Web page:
This attempt to state what may be legitimately expected of a professional teacher will seem exacting and exorbitant to some. It represents, in a general way, however, the ideals of earnest workers in the fields of education. It represents the views and ideals of teachers who believe that teaching is a profession and not a job. It describes the situation yet to be realized; one that is now being looked forward to by our best teachers. Our best teachers are thinking of the time when by one or two years' work beyond that given in the normal schools of the past they shall be entitled to a degree recognizing their attainment of professional standing.

While freely criticizing the schemes which have yet been presented for connecting advancement in salaries with greater efficiency among teachers, the great army of teachers are not anywhere objecting to higher standards, as well as higher salaries. The great army of teachers appreciate the fact that the schools are for the children, and that it is only by accident that any person happens to be called to serve the public in teaching. They realize that the primary function of the school is to protect the public against the dangers of an illiterate and ignorant citizenship; that by increasing the quality of the teaching done they increase the efficiency of these schools for the people, while at the same time they increase the remuneration, social and pecuniary, for the

teachers who are able to meet the requirements. My hope is that they will also recognize the danger to the schools as well as the danger to themselves of the competition of the incompetent teacher.


ALEXANDER HOGG, Fort Worth, Tex.-If Cicero in his times, when only for one law, and that for the benefit of one man, should introduce his subject with, Hujus autem orationis facillius est exitem quam principium invenire, to find out how to end rather than to begin-not what to say, but what to leave unsaid, so rich in arguments was his cause, may I not then be pardoned when I tell you I represent tonight a half-million of teachers and twenty millions of children, the youth of our common country-our rich heritage?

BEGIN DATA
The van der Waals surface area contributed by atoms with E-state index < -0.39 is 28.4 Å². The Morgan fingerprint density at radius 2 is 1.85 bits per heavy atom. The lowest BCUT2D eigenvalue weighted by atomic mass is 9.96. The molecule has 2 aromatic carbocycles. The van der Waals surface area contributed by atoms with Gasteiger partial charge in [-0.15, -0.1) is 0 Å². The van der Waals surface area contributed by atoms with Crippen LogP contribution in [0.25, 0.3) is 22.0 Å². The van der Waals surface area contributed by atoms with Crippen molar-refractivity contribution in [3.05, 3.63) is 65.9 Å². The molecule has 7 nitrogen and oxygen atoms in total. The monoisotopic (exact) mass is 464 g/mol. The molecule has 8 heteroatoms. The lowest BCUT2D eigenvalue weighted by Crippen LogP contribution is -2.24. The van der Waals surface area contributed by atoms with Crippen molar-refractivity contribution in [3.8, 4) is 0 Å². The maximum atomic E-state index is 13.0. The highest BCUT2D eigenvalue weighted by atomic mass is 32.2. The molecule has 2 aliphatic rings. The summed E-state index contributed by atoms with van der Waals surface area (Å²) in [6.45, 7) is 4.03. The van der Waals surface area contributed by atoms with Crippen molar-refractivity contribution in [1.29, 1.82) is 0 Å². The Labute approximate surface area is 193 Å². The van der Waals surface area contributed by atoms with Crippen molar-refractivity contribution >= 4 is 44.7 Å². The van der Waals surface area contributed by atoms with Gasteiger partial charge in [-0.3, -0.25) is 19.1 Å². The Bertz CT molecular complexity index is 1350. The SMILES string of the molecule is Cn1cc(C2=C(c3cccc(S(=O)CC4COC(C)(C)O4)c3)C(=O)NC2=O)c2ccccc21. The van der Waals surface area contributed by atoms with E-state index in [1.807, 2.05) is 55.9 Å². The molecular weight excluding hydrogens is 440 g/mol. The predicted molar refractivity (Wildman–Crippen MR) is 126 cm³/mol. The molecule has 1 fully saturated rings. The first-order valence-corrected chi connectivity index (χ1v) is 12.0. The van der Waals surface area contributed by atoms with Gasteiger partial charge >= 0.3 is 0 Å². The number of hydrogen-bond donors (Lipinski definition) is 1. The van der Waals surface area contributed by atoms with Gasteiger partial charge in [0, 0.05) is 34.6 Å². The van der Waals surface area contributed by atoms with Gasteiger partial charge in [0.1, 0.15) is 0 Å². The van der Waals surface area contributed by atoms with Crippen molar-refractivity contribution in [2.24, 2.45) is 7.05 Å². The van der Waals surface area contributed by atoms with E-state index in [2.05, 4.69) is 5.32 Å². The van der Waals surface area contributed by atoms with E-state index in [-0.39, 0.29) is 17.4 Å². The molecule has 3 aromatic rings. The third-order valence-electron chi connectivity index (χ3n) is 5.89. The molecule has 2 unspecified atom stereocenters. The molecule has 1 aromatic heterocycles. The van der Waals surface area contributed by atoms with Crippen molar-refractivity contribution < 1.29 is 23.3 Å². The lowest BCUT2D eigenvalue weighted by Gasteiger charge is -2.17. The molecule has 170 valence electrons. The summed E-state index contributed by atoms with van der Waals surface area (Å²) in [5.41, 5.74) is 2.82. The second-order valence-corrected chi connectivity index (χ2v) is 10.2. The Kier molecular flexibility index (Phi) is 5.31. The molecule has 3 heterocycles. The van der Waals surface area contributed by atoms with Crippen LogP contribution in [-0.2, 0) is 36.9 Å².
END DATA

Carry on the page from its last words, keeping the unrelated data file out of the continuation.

I represent a body in numbers more than the three learned professions, law, medicine, and theology, and a body of men and women who have the making of the first impressions upon the plastic minds of our childhood, who really shape their future for good, not for bad-for the teacher's work is always in the direction of good.

Passing over the historical periods, the evolution of teaching, I come at once to the main question, The better remuneration of our teachers of today.

The reason why teaching has not, up to this time, received its commerical value, is due to the fact that teaching has not for its end the same result that the professions and other vocations have,

The joy is in the doing,

Not in the deed that is done.

Or perhaps this is better expressed in Lucile:

That the deed in the doing it, reaches its aim,

That the fact has a value apart from its fame.

Or, I mean to say, that teaching is different from the work of the doctor, the lawyer, the clergyman, for in all of these, to the pleasure of doing is added the result, in the two former, large fees.

The clergyman's work being so closely allied to that of the teacher, his compensation, while greatly increased lately, is measured by the same standard as that of the teacher, viz., "The joy in the doing." When we come to the commercial world, the result is the most important part of all; it can be measured either with the yard-stick or the balances.

It is not so with the teaching; the result cannot be measured, weighed, or even estimated-the whole is subjective, so far as the teacher is interested.

It is easy to see why the civil engineer can command more, receive more, than the college president; his work is the construction of a great bridge, like that at Niagara, or that across North River-it has a commercial value, which can be measured by the dollar. It is easy to see why the locomotive engineer receives more for his work than the high-school principal; why the stenographer-the typewriter-gets more than the primary teacher often more than the principal. Minute, accurate tabulations have been printed and are accessible, in which the compensations of all classes of wage workers have been made, with the salaries of our teachers of all grades, and the result is that these tables show the teacher to a great disadvantage.

So far we have shown why not. Let us come to the why the teacher should receive more for his or her services. And of the arguments, first of all, the work of the teacher is upon the human mind and the human soul, and, in our country, upon twenty million of children today that must be the citizens, voters, and rulers tomorrow.

Second, the proposition of expenses, of time and money, is equal and in many cases more than any of the other vocations, or even professions. Happily, another has made this out in detail, and I give only the aggregate. It will cost an average of $5,600 to prepare one for teaching.